Although sports betting is legal in New York, online sports betting is not. Now might be the perfect time to change that.
Like most of the country, New York State is enduring unprecedented hardship in 2020. The coronavirus pandemic has the state on pause for the time being and thus, New Yorkers are without their favorite sports teams.
With the vast majority of sports shut down due to COVID-19, sports bettors are left with little to wager on. UFC events are taking place, charity golf matches are coming, and NASCAR is right around the corner, but for the most part, there isn’t much going on in the sports world.
This lull in the action is the perfect opportunity for New York to move forward with something that New York State Senator Joseph Addabbo Jr. says is inevitable: online sports betting. In fact, sports betting is legal in New York, but NY online sports betting is not.
That paradoxical fact combined with the growing number of states passing online sports betting legislation means that New York is bound to pass this measure eventually. Sen. Addabbo feels that this is an opportune time to pass legislation by the end of the year.
“Every day, I am mindful of the negative impact the Coronavirus has inflicted upon our state. This is an unprecedented time we are facing right now, but it also presents us with an unprecedented opportunity,” Sen. Addabbo said in a statement on May 1. “In terms of sporting events, which are shutdown because of the global health crisis, we can utilize this time to institute a ‘Plan, Pass, and Prepare’ mobile sports betting legislative strategy.”
Sen. Addabbo’s “Plan, Pass, and Prepare” strategy could create a positive out of a negative. Obviously, the health and safety of New Yorkers are the top priorities right now, but the economic toll shouldn’t be overlooked. The revenue brought in by online sports betting could be a massive boon for the state as it rebounds from the current crisis.
With the uncertainty at the state and federal level going forward, New York is going to need to find creative ways to fill its coffers. Online sports betting is one obvious area that the state could take advantage of and there is no better time than the present to get it done.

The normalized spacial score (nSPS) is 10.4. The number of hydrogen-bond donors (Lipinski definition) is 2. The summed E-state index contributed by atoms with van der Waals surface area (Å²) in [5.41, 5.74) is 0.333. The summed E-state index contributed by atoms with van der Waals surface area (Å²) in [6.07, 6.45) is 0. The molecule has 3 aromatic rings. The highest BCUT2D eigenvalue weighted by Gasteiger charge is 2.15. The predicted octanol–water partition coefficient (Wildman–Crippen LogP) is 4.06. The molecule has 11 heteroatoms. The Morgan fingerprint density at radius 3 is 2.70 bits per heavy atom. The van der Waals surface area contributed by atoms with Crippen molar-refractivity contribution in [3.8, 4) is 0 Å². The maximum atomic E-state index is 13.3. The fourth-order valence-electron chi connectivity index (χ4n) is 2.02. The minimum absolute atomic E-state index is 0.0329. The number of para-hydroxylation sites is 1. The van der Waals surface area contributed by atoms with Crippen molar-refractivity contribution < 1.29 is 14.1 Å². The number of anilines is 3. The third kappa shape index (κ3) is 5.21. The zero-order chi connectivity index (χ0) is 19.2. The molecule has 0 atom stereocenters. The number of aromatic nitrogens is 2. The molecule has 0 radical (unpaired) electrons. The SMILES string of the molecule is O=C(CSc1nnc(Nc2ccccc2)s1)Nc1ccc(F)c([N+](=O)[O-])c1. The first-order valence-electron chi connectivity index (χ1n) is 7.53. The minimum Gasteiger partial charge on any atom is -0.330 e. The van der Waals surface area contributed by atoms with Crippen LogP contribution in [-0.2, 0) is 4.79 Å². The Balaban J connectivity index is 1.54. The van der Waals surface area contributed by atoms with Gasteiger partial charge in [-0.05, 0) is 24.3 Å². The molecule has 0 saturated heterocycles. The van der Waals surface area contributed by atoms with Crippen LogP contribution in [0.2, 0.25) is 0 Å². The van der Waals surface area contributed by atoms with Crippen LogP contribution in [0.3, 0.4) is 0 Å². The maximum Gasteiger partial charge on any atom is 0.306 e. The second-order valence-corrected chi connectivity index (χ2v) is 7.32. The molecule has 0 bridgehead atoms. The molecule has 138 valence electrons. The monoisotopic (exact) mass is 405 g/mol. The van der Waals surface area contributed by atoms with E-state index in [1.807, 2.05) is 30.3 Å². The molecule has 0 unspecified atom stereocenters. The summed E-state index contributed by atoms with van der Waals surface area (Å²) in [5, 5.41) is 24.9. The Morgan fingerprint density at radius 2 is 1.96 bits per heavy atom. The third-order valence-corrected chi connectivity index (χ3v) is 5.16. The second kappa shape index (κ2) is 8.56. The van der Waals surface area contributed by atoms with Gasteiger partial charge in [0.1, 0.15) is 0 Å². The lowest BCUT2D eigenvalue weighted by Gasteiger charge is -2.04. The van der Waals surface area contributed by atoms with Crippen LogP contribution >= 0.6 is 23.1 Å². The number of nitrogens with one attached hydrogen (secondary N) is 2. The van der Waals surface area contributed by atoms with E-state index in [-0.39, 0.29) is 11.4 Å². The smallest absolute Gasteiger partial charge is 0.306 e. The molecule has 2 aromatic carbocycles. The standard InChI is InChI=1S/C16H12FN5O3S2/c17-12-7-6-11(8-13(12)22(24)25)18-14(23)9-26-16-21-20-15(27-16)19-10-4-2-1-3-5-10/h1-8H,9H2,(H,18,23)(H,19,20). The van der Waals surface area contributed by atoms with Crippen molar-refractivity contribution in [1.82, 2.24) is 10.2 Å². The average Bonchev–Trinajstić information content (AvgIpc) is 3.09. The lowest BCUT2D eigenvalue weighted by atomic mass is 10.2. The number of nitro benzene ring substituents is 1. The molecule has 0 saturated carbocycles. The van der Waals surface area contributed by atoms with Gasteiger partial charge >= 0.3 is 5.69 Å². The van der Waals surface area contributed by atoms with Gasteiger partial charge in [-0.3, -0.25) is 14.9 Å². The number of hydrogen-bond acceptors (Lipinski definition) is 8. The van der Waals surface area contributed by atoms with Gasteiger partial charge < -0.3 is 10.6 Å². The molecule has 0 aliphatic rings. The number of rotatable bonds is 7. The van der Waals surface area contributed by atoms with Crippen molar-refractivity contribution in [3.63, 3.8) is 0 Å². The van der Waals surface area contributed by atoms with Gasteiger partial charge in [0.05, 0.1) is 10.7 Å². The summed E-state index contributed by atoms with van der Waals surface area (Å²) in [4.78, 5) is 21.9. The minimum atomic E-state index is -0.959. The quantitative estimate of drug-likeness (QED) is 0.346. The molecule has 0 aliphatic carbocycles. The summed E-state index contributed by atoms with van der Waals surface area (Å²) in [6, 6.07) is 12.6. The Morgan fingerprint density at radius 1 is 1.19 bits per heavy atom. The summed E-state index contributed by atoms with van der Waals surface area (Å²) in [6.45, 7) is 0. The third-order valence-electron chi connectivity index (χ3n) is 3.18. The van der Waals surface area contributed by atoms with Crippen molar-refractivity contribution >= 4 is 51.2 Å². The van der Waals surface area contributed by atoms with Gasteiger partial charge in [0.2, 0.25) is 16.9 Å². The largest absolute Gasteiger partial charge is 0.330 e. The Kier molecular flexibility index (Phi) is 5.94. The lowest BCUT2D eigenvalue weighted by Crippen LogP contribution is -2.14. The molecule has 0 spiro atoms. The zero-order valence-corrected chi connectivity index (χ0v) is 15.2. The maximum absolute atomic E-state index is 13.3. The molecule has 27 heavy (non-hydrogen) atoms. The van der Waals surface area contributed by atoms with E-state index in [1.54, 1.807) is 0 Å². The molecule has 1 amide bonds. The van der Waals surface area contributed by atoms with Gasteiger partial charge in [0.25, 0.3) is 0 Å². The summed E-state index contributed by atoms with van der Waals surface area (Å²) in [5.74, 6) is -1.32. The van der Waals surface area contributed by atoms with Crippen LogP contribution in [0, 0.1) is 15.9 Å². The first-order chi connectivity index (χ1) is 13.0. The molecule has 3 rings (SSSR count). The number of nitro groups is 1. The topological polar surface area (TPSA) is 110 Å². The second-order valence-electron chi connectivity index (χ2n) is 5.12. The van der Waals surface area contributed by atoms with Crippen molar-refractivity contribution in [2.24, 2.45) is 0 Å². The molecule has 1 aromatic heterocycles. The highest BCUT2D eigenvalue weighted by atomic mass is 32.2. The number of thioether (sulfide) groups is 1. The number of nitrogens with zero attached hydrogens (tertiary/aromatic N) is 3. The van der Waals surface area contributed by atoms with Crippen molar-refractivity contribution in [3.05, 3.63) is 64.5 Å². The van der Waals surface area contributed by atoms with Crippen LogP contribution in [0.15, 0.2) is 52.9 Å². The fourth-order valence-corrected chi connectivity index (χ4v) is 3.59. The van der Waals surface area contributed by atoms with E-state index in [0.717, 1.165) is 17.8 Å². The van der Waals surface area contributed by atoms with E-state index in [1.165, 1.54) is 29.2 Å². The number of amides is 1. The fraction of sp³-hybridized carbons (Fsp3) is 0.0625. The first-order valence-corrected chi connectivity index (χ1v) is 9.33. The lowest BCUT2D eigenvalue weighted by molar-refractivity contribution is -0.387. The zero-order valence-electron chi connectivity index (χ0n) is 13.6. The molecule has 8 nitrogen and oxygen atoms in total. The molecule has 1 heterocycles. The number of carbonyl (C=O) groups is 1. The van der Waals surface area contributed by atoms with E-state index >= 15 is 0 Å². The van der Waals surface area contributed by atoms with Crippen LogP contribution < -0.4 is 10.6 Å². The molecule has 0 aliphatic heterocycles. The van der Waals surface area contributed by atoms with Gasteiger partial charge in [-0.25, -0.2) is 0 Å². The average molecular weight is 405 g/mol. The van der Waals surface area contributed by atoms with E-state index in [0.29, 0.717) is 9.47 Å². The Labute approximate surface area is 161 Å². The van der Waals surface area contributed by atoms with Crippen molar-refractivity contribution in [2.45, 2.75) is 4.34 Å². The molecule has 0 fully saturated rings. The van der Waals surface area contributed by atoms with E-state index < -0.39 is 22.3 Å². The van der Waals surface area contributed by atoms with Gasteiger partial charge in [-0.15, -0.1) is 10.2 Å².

As of now, the state is leaving tons of revenue on the table. Without online sports betting, some New Yorkers opt to use illegal offshore sportsbooks.
“The fact is we have an illegal activity here in New York,” Sen. Addabbo told ESNY. “It’s basically a billion-dollar industry that we don’t see on our tax returns and the state does not see revenue from the illegal sports betting activity that goes on here in our state.”
It’s difficult to account for an exact dollar amount that New York loses out on to illegal offshore sportsbooks. However, the figures for New York’s losses to New Jersey, a state with legalized online sports betting, are quite clear.
“And of course, we look at other states. Pennsylvania is one of them, but most predominantly is New Jersey,” Sen. Addabbo explained. “And we saw the study that came out earlier in the year that said $837 million of New York money goes to New Jersey last year.”
Sen. Addabbo is referencing a report from Eilers & Krejcik Gaming. That figure accounts for the money that New Yorkers bet in New Jersey in 2019. Although that number is likely to be down in 2020 due to the absence of live sports, New Jersey will continue to reap the benefits of New York bettors once again.
“How do we keep that money here? How do we recoup some of the illegal money? Give our people in New York a safe, responsible, easily accessible way of doing it here. That’s the gameplan.”
That’s where the story comes full circle. Sen. Addabbo’s “Plan, Pass, and Prepare” strategy aims to have an online sports betting bill on Governor Andrew Cuomo’s desk by Dec. 31, 2020. If the bill is signed into law, the state can begin preparing for full-scale implementation of online sports betting.
There are more important things going on in the world than sports right now. There’s no disputing that fact. But make no mistake about it, online sports betting is coming to New York sooner rather than later. Why not move forward with it now when it can help the state recover from unprecedented hardship?
The timing makes complete sense for a state that is going to need an economic boost.